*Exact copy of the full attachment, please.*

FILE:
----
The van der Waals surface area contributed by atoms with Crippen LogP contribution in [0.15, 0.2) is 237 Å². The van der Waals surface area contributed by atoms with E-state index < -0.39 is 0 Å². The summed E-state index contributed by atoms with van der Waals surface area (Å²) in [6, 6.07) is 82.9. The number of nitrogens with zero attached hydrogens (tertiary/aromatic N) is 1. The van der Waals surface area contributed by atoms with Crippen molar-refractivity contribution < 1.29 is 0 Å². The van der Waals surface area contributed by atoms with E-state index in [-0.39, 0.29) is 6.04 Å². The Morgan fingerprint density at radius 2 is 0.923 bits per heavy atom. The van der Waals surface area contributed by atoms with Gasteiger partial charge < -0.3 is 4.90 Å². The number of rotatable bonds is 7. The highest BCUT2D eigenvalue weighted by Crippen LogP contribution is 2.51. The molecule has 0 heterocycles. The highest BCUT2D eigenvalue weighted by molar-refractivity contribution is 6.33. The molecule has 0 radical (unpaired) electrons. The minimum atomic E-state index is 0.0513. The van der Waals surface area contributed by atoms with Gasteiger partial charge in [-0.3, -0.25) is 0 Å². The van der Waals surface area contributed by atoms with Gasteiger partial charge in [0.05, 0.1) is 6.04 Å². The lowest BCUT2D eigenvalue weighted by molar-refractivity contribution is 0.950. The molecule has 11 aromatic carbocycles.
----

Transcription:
The van der Waals surface area contributed by atoms with Crippen LogP contribution in [0.15, 0.2) is 237 Å². The van der Waals surface area contributed by atoms with E-state index < -0.39 is 0 Å². The summed E-state index contributed by atoms with van der Waals surface area (Å²) in [6, 6.07) is 82.9. The number of nitrogens with zero attached hydrogens (tertiary/aromatic N) is 1. The van der Waals surface area contributed by atoms with Crippen molar-refractivity contribution < 1.29 is 0 Å². The van der Waals surface area contributed by atoms with E-state index in [-0.39, 0.29) is 6.04 Å². The Morgan fingerprint density at radius 2 is 0.923 bits per heavy atom. The van der Waals surface area contributed by atoms with Gasteiger partial charge < -0.3 is 4.90 Å². The number of rotatable bonds is 7. The highest BCUT2D eigenvalue weighted by Crippen LogP contribution is 2.51. The molecule has 0 heterocycles. The highest BCUT2D eigenvalue weighted by molar-refractivity contribution is 6.33. The molecule has 0 radical (unpaired) electrons. The minimum atomic E-state index is 0.0513. The van der Waals surface area contributed by atoms with Gasteiger partial charge in [-0.3, -0.25) is 0 Å². The van der Waals surface area contributed by atoms with Gasteiger partial charge in [0.05, 0.1) is 6.04 Å². The lowest BCUT2D eigenvalue weighted by molar-refractivity contribution is 0.950. The molecule has 11 aromatic carbocycles.